Immobilization of microbial cells in biological processes can occur either as a natural phenomenon or through artificial process. The method used for immobilization of cells was adsorption, cross linking, covalent bonding and encapsulation. These are all common methods employed for enzymes and microbial cells and usage of the methods depends on the cultures and conditions 10. Artificial immobilization of cells results in restricted growth and facilitates the production process. In biotechnology, it has been recognized that immobilization and co-immobilization of cells/ enzymes facilitates the feasibility of two or multi-step conversions into a single-step conversion. Binding of the deficient enzyme from an external source to free or immobilized microorganisms or immobilization of mixed culture capable of carrying out two or multistep conversions into a single-step conversion, leads to co-immobilized cells. The co-immobilized cells can open up new possibilities of synergistic action and result in more yield/conversion, which cannot be obtained to the same extent by separately immobilized cells 11,12. Hence, the present report focused on immobilization of whole cells of C. glutamicum and mixed culture of C. glutamicum and P. reptilivora for the production of glutamic acid with an optimized medium and reusability of immobilized cells for the production of glutamic acid.
Materials and Methods :
Media and chemicals: All media components of high purity were obtained from HiMedia Laboratories private limited, Mumbai, India. The remaining of all ingredients used was of analytical grade and the ingredients were purchased from Merck Limited, SD Fine chemicals limited, Mumbai, India. All media and chemicals were used without any pretreatment.
Microorganisms and inoculum: Stock culture of C. glutamicum (NCIM 2168) and P. reptilivora (NCIM 2598) was obtained from National Collection of Industrial Microorganisms (NCIM), Pune, India. Inoculum was prepared by transferring cells from agar slant into 250 ml flask containing 100 ml of the culture medium. Half (0.5) ml of each culture was taken and inoculated in the production medium and also used for immobilization studies.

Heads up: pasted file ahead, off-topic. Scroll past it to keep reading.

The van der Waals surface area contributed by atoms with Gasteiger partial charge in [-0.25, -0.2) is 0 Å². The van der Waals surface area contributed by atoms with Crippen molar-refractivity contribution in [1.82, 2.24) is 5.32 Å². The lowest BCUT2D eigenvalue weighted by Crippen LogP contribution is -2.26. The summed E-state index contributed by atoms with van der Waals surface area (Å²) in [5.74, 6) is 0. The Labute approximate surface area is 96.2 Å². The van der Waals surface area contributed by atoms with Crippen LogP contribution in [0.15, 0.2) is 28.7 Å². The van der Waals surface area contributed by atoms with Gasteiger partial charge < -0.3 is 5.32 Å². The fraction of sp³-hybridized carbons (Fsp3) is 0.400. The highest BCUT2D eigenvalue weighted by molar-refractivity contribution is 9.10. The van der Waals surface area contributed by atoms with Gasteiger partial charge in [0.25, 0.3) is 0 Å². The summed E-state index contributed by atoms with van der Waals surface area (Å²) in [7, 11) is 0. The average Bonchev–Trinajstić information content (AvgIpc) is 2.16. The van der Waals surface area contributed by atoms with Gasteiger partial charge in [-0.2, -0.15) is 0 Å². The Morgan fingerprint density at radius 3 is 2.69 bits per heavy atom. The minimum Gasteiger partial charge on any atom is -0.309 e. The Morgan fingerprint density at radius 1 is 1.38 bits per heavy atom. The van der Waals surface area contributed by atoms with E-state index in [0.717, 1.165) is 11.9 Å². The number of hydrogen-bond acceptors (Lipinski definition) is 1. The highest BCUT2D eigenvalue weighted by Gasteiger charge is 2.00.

Agar slant and culture medium: The constitution of the medium for preparing agar slant was kept at pH=7.0 and incubated at 30 C for at least three days. The slants were preserved at 4C and subcultured twice in a month.
Glutamic acid production and optimization: The medium composition for the production of glutamic acid was as the following: (g/l) Glucose-50.0, Urea-8.0, Biotin-0.002, K2HPO4-1.0, MgSO4.7H2O-2.5, MnSO4. 7H2O-0.1, CaCO3-1.6. The medium pH was adjusted to 7.0 with 1N sodium hydroxide or 1N hydrochloric acid. The fermentation was carried out in 250 ml Erlenmeyer flask. The fermentation medium was inoculated with 1% (v/v) of the overnight culture (C. glutamicum and equal volume of C. glutamicum and P. reptilivora mixed culture). The production medium was kept in an orbital incubator shaker at 30C at 120 rpm for 48 hr. Then the cells and debris were removed by centrifugation at 10000 g at 4oC for 10 min. Supernatants were used as the crude glutamic acid source for estimation.
The Response Surface Methodology (RSM) is a useful tool to make the design for various factors used for optimization of medium components in order to have a higher yield of glutamic acid production. The optimum medium components for glutamic acid production were reported in our previous work 13. Briefly, the effect of glucose, urea, salt solution and inoculum size were experimentally demonstrated for the production of glutamic acid. Second order quadratic model has been developed through RSM and it was validated statistically.